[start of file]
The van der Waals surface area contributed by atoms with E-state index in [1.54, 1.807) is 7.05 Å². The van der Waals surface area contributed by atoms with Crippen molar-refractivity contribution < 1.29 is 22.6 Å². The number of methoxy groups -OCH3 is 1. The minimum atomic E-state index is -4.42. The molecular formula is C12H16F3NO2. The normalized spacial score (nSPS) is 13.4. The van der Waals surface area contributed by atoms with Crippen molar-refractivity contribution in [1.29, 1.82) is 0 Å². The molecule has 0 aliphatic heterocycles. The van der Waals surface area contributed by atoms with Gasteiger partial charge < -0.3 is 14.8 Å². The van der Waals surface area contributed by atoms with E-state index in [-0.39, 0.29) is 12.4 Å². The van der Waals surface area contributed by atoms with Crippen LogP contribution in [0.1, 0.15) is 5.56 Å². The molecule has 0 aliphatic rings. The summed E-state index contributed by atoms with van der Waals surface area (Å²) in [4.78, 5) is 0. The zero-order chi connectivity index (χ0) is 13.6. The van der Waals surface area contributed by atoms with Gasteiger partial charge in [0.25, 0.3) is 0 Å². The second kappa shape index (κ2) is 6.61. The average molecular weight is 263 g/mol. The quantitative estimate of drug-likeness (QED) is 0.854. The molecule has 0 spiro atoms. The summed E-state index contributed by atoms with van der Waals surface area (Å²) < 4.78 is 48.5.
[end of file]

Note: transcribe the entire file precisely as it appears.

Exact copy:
The van der Waals surface area contributed by atoms with E-state index in [1.54, 1.807) is 7.05 Å². The van der Waals surface area contributed by atoms with Crippen molar-refractivity contribution < 1.29 is 22.6 Å². The number of methoxy groups -OCH3 is 1. The minimum atomic E-state index is -4.42. The molecular formula is C12H16F3NO2. The normalized spacial score (nSPS) is 13.4. The van der Waals surface area contributed by atoms with Crippen molar-refractivity contribution in [1.29, 1.82) is 0 Å². The molecule has 0 aliphatic heterocycles. The van der Waals surface area contributed by atoms with Gasteiger partial charge < -0.3 is 14.8 Å². The van der Waals surface area contributed by atoms with E-state index in [-0.39, 0.29) is 12.4 Å². The van der Waals surface area contributed by atoms with Crippen LogP contribution in [0.1, 0.15) is 5.56 Å². The molecule has 0 aliphatic rings. The summed E-state index contributed by atoms with van der Waals surface area (Å²) in [4.78, 5) is 0. The zero-order chi connectivity index (χ0) is 13.6. The van der Waals surface area contributed by atoms with Gasteiger partial charge in [0.25, 0.3) is 0 Å². The second kappa shape index (κ2) is 6.61. The average molecular weight is 263 g/mol. The quantitative estimate of drug-likeness (QED) is 0.854. The molecule has 0 spiro atoms. The summed E-state index contributed by atoms with van der Waals surface area (Å²) < 4.78 is 48.5.